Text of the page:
Jupiter is the star to the left of the moon and Spica is the fainter star to the lower left of the moon.

Monday, March 13, 2017

Idaho Skies Transcript for March 17th, 18th, and 19th

RACHEL
Welcome to Idaho Skies for March 17th, 18th, 19th. We’re your hosts, Rachel...

PAUL
...and Paul.

RACHEL
Theses are your last days to see Venus before it approaches too close to the sun.

PAUL
However, if stargazers wait until the 19th, they’ll see Venus and Mercury close together.

RACHEL
To see these two planets, stargazers need look in the low west at about 7:40 PM.

PAUL
Venus will appear as the very bright star just above the horizon, so it can’t be missed.

RACHEL
Tiny little Mercury is fainter than Venus and located to the left of the planet.

PAUL
The angular distance between Mercury and Venus is nine degrees.

RACHEL
That makes their span just under the width of your fist when viewed at arm’s length.

PAUL
However, in the solar system, the planets are very far apart.

RACHEL
Mercury is located on the other side of the solar system while Venus is closer to Earth than the sun.

PAUL
Both are rocky worlds that are smaller than Earth.

RACHEL
But the differences between them and Earth are surprising.

PAUL
Mercury is an airless world that looks a lot like the moon.

RACHEL
Venus is a world with an atmosphere denser and hotter than Earth’s atmosphere.

PAUL
Both are hot, but surprisingly, Venus is hotter than Mercury.

RACHEL
Yep, even though Mercury is closer to the sun, Venus has a hotter surface temperature.

PAUL
The increased surface temperature is due a run-away greenhouse effect.

RACHEL
That effect is created by the planet’s carbon dioxide-rich atmosphere.

PAUL
That’s Idaho Skies for the 17th, 18th, and 19th of March.

RACHEL
Be sure to read our blog for additional information. It’s at idahoskies.blogspot.com.

For Idaho Skies this is Rachel...

PAUL
...and Paul.

RACHEL
Dark skies and bright stars.

Idaho Skies Transcript for March 15th and 16th

PAUL
Welcome to Idaho Skies for March 15th and 16th. We’re your hosts, Paul...

RACHEL
...and Rachel.

PAUL
The first liquid-fueled rocket launch took place on March 16th, 1926.

RACHEL
The rocket was designed and built by physicist Robert Goddard.

PAUL
Goddard was a professor at Clark University in Massachusetts.

RACHEL
After several laboratory tests, he began constructing the rocket in January 1926.

PAUL
And the launch took place for real in Auburn, Massachusetts.

RACHEL
Specifically on the farm of his aunt Effie.

PAUL
The rocket’s propellants were liquid oxygen and gasoline.

RACHEL
At launch, the rocket didn’t leave its support frame.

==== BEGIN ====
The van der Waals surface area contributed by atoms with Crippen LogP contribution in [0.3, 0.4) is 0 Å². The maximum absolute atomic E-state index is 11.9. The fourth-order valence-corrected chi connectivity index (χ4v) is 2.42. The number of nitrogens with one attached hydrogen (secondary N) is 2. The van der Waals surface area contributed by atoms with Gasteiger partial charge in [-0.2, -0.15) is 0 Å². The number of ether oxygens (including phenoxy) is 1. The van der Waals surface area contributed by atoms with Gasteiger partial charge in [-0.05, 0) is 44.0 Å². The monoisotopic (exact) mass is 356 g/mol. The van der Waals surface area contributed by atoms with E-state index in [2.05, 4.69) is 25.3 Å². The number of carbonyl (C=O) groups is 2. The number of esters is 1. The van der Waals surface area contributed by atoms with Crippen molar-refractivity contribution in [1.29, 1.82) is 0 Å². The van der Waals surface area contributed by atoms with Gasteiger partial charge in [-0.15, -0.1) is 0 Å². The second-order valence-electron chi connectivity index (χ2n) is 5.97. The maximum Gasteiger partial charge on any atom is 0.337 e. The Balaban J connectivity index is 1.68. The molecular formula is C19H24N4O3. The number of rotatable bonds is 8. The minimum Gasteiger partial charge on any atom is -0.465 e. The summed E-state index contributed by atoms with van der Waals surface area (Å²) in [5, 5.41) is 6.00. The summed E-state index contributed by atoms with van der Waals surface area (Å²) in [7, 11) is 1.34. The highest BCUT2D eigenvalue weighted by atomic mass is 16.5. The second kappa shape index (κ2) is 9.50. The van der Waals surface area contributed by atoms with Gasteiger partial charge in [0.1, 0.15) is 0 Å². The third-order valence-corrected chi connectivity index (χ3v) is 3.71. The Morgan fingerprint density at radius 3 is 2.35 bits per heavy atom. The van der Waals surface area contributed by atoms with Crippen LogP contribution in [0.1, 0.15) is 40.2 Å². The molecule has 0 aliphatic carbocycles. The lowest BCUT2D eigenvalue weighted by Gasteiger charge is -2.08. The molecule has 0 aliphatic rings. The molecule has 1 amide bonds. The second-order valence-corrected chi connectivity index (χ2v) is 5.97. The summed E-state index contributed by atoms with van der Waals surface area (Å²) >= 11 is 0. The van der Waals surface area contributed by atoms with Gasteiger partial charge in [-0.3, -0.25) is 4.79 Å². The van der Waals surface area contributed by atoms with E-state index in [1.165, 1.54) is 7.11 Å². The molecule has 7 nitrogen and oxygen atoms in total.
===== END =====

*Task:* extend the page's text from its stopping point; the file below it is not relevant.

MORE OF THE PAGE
PAUL
Instead, it shot a hot flame and roared.

RACHEL
That is, until it burned off enough propellant that it could finally lift itself.

PAUL
Then the rocket rose steadily and gained speed.

RACHEL
The entire flight lasted for 2.5 seconds and the rocket climbed to an altitude of 41 feet.

PAUL
While not an impressive flight, it proved that liquid-fueled rockets were possible.

RACHEL
German rocket enthusiasts like Werner von Braun used the results to this flight to design the V-2 missile.

PAUL
After World War II, the improvements made by von Braun where incorporated into the mighty Saturn V.

RACHEL
And in the end, the technology placed one dozen Americans on the moon.

PAUL
From a 41 foot high flight to the moon is 43 years. Not too bad.

RACHEL
Thanks to Dr. Goddard.

PAUL
Be sure to buckle your seatbelts, the next 43 years promise civilian access to space.

RACHEL
That’s Idaho Skies for the 15th and 16th of March.

PAUL
Be sure to follow us on Twitter at Idaho Skies for this week’s event reminders and sky maps.

For Idaho Skies this is Paul...

RACHEL
...and Rachel.

PAUL
Dark skies and bright stars.

Idaho Skies Transcript for March 13th and 14th

RACHEL
Welcome to Idaho Skies for March 13th and 14th. We’re your hosts, Rachel...

PAUL
...and Paul.

RACHEL
Jupiter is just five degrees away from the moon late on the evening of the 14th.

PAUL
What’s that other star to the right of the moon and below Jupiter?

RACHEL
Why it’s Spica. It’s just six degrees away from the moon.

PAUL
The moon, Jupiter, and Spica form a triangle in the low southeast at 10:00 PM.

RACHEL
And the triangle is just small enough to fit inside the view of your binoculars.

PAUL
Take a closer look at Jupiter and you’ll see at least two of its four major satellites.

RACHEL
The satellites will form a straight line with the planet, so you can’t confuse them for background stars.

PAUL
From the bottom of your binocular view and going up, the objects are Callisto, Ganymede, and Jupiter.

RACHEL
Sharp-eyed stargazers may detect Europa between Ganymede and Jupiter.

PAUL
...and Io on the other side of Jupiter.

RACHEL
Listeners with a telescope or spotting scope will find Europa and Io much easier to see.

PAUL
Jupiter is one very large planet.

RACHEL
It’s ten times wider than Earth and 318 times more massive.

PAUL
Astronomers believe Jupiter has a nickel-iron core some 30 times more massive than the entire Earth.

RACHEL
And that heavy metal core is surrounded in a thick blanket of metallic hydrogen.

PAUL
Hydrogen, which is a gas on Earth, turns into a liquid when squeezed by Jupiter’s immense gravity.

RACHEL
And that compressed hydrogen may even be metallic.

PAUL
In other words, it may conduct electricity.

RACHEL
That’s Idaho Skies for the 13th and 14th of March.

PAUL
Be sure to read our blog for additional information. It’s at idahoskies.blogspot.com

For Idaho Skies this is Paul...

RACHEL
...and Rachel.

PAUL
Dark skies and bright stars.